I was curious what a (European) city map would look like if the streets and its crossroads were aligned along a regular grid.
So, I tried it out with the old town of Delft.
All nodes in the map above represent a crossing (and, in a few cases, a dead end). Each line represents a street running between two crossings (or a crossing and a dead end).
The geography represented by the graph roughly corresponds with the location of the lines and nodes in the graph, but the graph has been simplified along a grid with equal spacing between nodes, with the objective of including as few diagonal lines as possible.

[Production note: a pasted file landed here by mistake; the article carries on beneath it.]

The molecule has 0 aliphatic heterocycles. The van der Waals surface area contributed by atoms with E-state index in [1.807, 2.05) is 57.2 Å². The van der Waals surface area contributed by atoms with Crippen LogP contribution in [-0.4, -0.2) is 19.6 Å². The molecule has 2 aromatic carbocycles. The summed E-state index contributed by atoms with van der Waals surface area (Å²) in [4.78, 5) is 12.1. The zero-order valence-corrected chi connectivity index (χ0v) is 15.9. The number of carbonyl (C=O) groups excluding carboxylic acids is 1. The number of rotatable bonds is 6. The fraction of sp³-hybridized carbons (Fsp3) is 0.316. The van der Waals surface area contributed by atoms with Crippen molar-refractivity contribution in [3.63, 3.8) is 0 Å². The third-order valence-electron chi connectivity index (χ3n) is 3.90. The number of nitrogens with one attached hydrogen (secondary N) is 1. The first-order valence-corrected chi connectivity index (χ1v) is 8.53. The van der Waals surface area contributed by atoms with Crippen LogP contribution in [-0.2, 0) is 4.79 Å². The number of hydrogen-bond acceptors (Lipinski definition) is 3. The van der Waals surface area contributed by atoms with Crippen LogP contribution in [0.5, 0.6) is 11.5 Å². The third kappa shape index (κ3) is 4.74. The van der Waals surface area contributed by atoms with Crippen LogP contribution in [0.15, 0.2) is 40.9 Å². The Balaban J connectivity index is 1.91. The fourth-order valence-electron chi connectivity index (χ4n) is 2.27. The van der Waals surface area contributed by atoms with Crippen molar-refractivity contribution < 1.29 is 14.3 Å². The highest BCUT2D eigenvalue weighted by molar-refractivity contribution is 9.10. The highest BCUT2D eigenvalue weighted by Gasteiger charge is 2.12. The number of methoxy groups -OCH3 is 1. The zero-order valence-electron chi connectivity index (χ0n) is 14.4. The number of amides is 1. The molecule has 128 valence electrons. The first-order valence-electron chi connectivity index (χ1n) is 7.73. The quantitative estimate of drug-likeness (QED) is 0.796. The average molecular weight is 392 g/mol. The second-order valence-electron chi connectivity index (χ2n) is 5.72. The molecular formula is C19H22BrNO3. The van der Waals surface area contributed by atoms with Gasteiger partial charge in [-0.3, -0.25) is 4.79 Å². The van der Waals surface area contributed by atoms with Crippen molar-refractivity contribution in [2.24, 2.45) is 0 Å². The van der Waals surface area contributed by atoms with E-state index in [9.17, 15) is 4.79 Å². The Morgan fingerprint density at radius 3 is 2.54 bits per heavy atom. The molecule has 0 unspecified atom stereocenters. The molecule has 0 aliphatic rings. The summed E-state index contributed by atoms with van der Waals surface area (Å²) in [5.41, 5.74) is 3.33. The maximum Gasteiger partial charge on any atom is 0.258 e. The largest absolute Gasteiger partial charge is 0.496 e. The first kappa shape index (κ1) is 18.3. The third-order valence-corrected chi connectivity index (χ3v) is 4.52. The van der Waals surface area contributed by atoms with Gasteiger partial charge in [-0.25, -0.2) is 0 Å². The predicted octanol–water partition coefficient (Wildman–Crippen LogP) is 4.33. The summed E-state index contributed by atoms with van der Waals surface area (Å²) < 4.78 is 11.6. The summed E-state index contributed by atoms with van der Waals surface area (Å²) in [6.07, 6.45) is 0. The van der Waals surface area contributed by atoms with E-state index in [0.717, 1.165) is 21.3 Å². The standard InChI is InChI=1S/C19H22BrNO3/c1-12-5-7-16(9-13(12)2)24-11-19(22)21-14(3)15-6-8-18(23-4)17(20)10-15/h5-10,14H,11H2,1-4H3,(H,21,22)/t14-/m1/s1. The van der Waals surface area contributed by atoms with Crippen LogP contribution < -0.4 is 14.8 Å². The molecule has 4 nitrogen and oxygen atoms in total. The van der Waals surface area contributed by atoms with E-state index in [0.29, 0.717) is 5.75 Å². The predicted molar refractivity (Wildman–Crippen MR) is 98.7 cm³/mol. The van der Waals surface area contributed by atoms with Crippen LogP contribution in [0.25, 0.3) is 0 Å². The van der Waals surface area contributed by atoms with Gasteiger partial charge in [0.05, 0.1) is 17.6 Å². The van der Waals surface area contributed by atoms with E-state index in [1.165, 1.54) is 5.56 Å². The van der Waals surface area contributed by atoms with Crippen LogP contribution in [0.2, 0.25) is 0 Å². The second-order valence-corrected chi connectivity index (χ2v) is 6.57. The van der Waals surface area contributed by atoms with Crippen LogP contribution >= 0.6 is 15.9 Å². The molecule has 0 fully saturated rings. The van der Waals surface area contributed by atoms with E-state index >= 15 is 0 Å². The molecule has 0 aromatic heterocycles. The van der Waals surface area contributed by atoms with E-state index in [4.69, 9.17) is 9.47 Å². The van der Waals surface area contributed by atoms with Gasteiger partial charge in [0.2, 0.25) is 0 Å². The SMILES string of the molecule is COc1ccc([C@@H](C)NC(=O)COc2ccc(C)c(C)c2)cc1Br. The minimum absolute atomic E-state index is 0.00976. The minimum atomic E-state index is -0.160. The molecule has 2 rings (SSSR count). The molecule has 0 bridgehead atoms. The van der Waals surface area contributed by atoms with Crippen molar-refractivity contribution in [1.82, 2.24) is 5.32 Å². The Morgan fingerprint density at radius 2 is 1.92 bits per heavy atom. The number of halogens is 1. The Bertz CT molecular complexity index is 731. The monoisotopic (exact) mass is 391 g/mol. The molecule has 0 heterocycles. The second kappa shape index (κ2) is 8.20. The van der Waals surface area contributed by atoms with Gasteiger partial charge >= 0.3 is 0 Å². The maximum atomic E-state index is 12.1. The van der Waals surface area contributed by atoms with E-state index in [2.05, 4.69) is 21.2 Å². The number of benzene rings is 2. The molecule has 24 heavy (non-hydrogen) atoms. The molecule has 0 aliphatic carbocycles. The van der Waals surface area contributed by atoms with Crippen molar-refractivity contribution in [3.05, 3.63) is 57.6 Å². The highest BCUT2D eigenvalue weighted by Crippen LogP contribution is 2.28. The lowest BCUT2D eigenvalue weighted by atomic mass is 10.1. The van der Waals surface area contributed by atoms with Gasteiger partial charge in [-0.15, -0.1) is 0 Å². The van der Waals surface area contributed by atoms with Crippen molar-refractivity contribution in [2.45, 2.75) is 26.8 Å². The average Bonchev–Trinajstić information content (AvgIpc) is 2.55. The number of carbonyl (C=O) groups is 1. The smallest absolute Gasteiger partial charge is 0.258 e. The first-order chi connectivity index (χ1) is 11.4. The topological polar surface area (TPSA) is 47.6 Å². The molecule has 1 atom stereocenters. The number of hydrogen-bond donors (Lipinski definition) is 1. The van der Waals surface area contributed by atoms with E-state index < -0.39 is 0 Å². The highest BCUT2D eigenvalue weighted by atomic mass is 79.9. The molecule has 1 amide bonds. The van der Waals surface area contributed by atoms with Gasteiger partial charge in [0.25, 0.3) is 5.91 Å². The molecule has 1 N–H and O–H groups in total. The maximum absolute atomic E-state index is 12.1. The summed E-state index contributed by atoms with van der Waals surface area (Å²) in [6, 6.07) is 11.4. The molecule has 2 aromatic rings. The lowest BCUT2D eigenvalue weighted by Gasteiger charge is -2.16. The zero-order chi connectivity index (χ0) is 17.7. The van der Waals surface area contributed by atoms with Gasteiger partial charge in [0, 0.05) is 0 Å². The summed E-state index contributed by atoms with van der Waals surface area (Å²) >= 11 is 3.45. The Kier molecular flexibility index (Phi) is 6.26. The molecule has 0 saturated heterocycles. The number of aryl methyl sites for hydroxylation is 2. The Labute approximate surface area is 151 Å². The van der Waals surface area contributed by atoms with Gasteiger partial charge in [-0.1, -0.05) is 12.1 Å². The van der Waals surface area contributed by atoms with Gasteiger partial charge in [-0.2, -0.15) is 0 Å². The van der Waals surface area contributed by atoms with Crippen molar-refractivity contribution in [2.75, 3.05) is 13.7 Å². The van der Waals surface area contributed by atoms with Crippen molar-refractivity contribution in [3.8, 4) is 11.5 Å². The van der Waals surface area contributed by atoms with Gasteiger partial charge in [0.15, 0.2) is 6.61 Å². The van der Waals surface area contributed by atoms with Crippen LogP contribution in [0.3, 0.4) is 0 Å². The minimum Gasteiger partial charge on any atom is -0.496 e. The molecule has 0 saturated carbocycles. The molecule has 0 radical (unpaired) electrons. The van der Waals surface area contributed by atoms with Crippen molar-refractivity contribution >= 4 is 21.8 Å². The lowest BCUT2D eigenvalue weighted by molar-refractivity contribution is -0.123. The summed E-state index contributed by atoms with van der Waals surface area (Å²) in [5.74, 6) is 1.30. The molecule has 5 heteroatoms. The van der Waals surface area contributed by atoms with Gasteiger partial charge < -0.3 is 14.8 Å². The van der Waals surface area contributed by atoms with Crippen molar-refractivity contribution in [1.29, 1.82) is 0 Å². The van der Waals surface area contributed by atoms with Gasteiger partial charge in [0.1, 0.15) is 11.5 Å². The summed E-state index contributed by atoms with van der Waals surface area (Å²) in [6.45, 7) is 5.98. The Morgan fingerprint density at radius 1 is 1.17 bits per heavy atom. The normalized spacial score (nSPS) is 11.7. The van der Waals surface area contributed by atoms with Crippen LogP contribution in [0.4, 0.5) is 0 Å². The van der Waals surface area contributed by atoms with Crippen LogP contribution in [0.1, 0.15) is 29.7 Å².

Lines ‘leaving’ the graph are roads connecting the old town with the reset of the city.
I had to take some creative liberty with dual-lane roads. Along canals, it’s obvious that these represent two streets (one on either side of the canal), but in a few other cases, this is less obvious.
Twice, in the south of the town, tunnels allow for roads crossing without these roads actually meeting.
I appreciate the aesthetic. But, a more interesting version would identify the lines as the streets they represent.
Then, perhaps adding travel times between nodes (on foot, say), would also make this a simple base for optimising travel times from any one node to any other node.
Which indeed implies that any mapping application, internally, has a representation of the covered road network exactly in the way this graph is set up.